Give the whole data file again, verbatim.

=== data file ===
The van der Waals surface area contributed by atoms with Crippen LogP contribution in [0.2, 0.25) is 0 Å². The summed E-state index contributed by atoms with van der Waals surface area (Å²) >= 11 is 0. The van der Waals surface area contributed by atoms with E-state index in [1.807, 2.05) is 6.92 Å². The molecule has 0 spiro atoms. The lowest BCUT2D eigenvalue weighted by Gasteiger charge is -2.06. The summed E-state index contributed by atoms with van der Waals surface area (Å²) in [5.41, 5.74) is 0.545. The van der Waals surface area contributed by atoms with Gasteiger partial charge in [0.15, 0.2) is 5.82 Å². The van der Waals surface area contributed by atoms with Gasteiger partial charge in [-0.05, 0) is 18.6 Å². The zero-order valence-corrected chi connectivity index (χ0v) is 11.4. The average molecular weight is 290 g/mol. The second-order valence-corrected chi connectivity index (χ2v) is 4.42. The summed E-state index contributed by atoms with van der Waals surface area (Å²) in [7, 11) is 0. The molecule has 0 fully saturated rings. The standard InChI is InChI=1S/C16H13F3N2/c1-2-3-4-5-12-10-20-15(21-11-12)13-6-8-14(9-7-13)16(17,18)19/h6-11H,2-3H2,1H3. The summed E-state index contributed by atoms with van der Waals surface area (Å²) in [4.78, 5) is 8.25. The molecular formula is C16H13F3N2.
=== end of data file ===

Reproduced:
The van der Waals surface area contributed by atoms with Crippen LogP contribution in [0.2, 0.25) is 0 Å². The summed E-state index contributed by atoms with van der Waals surface area (Å²) >= 11 is 0. The van der Waals surface area contributed by atoms with E-state index in [1.807, 2.05) is 6.92 Å². The molecule has 0 spiro atoms. The lowest BCUT2D eigenvalue weighted by Gasteiger charge is -2.06. The summed E-state index contributed by atoms with van der Waals surface area (Å²) in [5.41, 5.74) is 0.545. The van der Waals surface area contributed by atoms with Gasteiger partial charge in [0.15, 0.2) is 5.82 Å². The van der Waals surface area contributed by atoms with Gasteiger partial charge in [-0.05, 0) is 18.6 Å². The zero-order valence-corrected chi connectivity index (χ0v) is 11.4. The average molecular weight is 290 g/mol. The second-order valence-corrected chi connectivity index (χ2v) is 4.42. The summed E-state index contributed by atoms with van der Waals surface area (Å²) in [7, 11) is 0. The molecule has 0 fully saturated rings. The standard InChI is InChI=1S/C16H13F3N2/c1-2-3-4-5-12-10-20-15(21-11-12)13-6-8-14(9-7-13)16(17,18)19/h6-11H,2-3H2,1H3. The summed E-state index contributed by atoms with van der Waals surface area (Å²) in [4.78, 5) is 8.25. The molecular formula is C16H13F3N2.